How to Transform Your Biggest Business Mistakes into B2B Growth Strategies

How to Transform Your Biggest Business Mistakes into B2B Growth Strategies

It’s rare that someone will give you sage business advice that could potentially save you from losing hundreds of thousands of dollars, but at #Inbound18 Partner Day, Tony Delmercado did just that.

Tony’s company Hawke Media was featured in the top 110 on the Inc. 500 in 2017 and doubled their revenue from 1M in 2014 each year to reach 17M in 2018. Growing from 12 employees to 150 in just 4 years, he addressed the biggest mistakes he made over that time and how he turned those life lessons into major B2B growth strategies.


Get shit done, learn quickly, be cool

The team at Hawke Media lives on 3 simple principles, and even have a bright neon light reaffirming them in their office: “get shit done, learn quickly, be cool.” This serves as the foundation of their core values, holding each team member accountable to remain confident, maintaining high standards, and working collaboratively for a team success. Developing core values for your team WITH your team can help establish a collective understanding of the motivation behind the work that you do and gives your team the standards to which they should always be striving.

In 2014, Hawke Media was just taking off. Tony described grabbing anyone and everyone near him to build a team and get the job done. “Just trying to ride the lightning we managed to catch,” he said. However, after a series of firing and rehiring, he learned to take the time and find people who match culture and vision and to move out those who don’t quickly. Building your team is just as important as developing your brand ethos, it takes time. Develop an interview strategy that best vets your new hires for your business to ensure they’re both a culture fit and can complete the task at hand.

Deciding early on who you are and why you exist as a business also makes it easier to build and grow your efforts quickly and efficiently. In 2015, Hawke Media faced what Tony referred to as “the dark days.” Money was coming in but seemed to go out just as fast to their large team, payroll was disorganized and because of a new desire to stay on top, they worked their team into the ground. As a quickly growing brand, it’s important, no matter how badly you want it as a founder, to be mindful of the upper threshold of what your team can do.


Trust your team

Subsequently, when growing a team, it’s just as important to foster an environment of self-directed learning. Tony said, “Good judgment comes from experience, experience comes from bad judgment.” Develop your ideal team, understand their limitations in relation to your business growth, but also trust that they can get the job done. Hawke uses the principle that no one is going to tell you the answers, use the resources that have been provided to you. Encouraging this high standard of eager learning and curiosity will only grow your brand in the right direction in the long run. This is also a factor for developing quality management as you grow. “Good individual contributors are not inherently good managers,” Tony said. “More importantly are they rarely good leaders.” As your team grows, acknowledge the pain points and reevaluate your hiring plan to make sure employees are a fit for their new promotional roles.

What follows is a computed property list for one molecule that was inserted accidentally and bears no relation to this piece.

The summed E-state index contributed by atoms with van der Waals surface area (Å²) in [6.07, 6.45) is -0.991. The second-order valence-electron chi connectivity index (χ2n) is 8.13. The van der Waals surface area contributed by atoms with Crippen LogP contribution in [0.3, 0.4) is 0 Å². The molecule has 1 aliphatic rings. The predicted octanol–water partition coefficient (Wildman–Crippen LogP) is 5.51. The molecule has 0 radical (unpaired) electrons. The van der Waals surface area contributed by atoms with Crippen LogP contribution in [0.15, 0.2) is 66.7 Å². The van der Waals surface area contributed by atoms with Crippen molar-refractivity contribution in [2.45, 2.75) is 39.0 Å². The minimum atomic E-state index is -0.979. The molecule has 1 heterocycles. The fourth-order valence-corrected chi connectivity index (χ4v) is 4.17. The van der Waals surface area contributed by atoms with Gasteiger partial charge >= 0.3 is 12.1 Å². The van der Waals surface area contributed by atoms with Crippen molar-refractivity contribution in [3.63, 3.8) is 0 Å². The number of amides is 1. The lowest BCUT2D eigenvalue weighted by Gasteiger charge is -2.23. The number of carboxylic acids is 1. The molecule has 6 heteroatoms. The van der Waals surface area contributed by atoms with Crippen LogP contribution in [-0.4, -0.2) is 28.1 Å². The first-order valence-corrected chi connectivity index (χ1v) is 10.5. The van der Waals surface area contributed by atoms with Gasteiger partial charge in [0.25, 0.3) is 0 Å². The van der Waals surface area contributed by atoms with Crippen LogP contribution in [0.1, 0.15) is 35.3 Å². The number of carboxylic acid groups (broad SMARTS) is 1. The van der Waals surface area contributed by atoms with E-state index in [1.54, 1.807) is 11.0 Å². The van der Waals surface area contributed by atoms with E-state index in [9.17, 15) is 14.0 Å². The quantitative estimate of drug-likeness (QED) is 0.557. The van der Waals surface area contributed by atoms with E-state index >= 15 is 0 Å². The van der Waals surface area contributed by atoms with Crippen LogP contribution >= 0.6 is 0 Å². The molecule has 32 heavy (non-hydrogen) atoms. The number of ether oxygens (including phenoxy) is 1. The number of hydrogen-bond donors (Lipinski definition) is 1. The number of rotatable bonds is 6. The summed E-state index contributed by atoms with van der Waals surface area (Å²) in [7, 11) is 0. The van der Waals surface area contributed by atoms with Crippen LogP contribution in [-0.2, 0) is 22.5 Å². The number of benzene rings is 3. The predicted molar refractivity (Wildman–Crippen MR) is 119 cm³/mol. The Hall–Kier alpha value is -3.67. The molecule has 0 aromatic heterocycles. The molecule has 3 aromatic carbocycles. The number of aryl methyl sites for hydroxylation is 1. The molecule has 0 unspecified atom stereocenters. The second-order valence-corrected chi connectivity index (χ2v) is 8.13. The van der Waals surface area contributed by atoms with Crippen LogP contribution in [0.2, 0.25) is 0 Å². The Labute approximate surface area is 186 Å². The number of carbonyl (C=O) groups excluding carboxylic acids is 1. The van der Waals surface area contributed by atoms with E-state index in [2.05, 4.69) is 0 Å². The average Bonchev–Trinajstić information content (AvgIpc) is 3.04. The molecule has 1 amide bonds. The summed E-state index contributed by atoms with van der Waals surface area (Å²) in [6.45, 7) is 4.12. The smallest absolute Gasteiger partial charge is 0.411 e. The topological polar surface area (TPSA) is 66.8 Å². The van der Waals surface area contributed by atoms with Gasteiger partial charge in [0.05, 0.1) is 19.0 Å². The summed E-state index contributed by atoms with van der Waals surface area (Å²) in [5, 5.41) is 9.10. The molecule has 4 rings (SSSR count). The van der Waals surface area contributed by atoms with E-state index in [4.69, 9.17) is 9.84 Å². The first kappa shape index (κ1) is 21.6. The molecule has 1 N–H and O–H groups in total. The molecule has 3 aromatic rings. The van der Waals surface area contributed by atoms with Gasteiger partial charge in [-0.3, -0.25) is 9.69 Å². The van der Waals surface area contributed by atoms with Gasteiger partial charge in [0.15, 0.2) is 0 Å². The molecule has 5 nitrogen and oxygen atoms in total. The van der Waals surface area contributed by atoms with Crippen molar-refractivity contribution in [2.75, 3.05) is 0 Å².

Once you have your team at a strong place and you’ve established your clients' trust, it is critical to keep leaders in the same physical vicinity as their teams. Tony cautioned against walling off space for individuals, not to the level of an open bullpen, but encouraging clusters of activity. Keeping your leaders available to their teams keeps each department actively in check with one another, reduces an astringent hierarchy and encourages collaboration both within teams and company-wide. Try developing a pod structure, where your team members are actively checking in with one another on a project basis, rather than a company role basis. Each team member from each department (marketing, sales, design, etc.) should be able to understand the scope of a project, its intentions and its timelines long before the final product is due.


Encourage growth opportunities

Finally, in 2018, Tony learned a critical lesson regarding growth. As his senior leadership began getting recruited he had a choice to make: beg them to stay or encourage them to go. He chose the latter. You want someone to be with you because you’re the best option, he said, “When someone tells you they have an opportunity, tell them to go and offer what you can to help them kill it.” When you’ve grown your team to be successful, independent thinkers for your business, they’re bound to grow outside of what you can offer them. Growth can be hard at the beginning, but also just as hard at the end. If someone has an opportunity to take their next step, don’t hold them back for your benefit; instead, trust that they’ve built a strong team to step into their shoes.

As your business grows, there are bound to be mistakes. As a growing small business, Accelity believes you can turn those mistakes into some of your biggest B2B growth strategies. Set your core values to represent who you are and where you want to go, build the team to back them up, and encourage a collaborative, warm environment that makes people just want to “get shit done, learn things, and be cool.” And once you’ve built that killer team, let them go. Train people and invest in them--it doesn’t mean they’ll leave you, but when they do, they can only be a better ambassador for what your brand can do for its employees.

“Be your own person in the world,” Tony said. “If you fuck shit up authentically, you’re still in good shape.”

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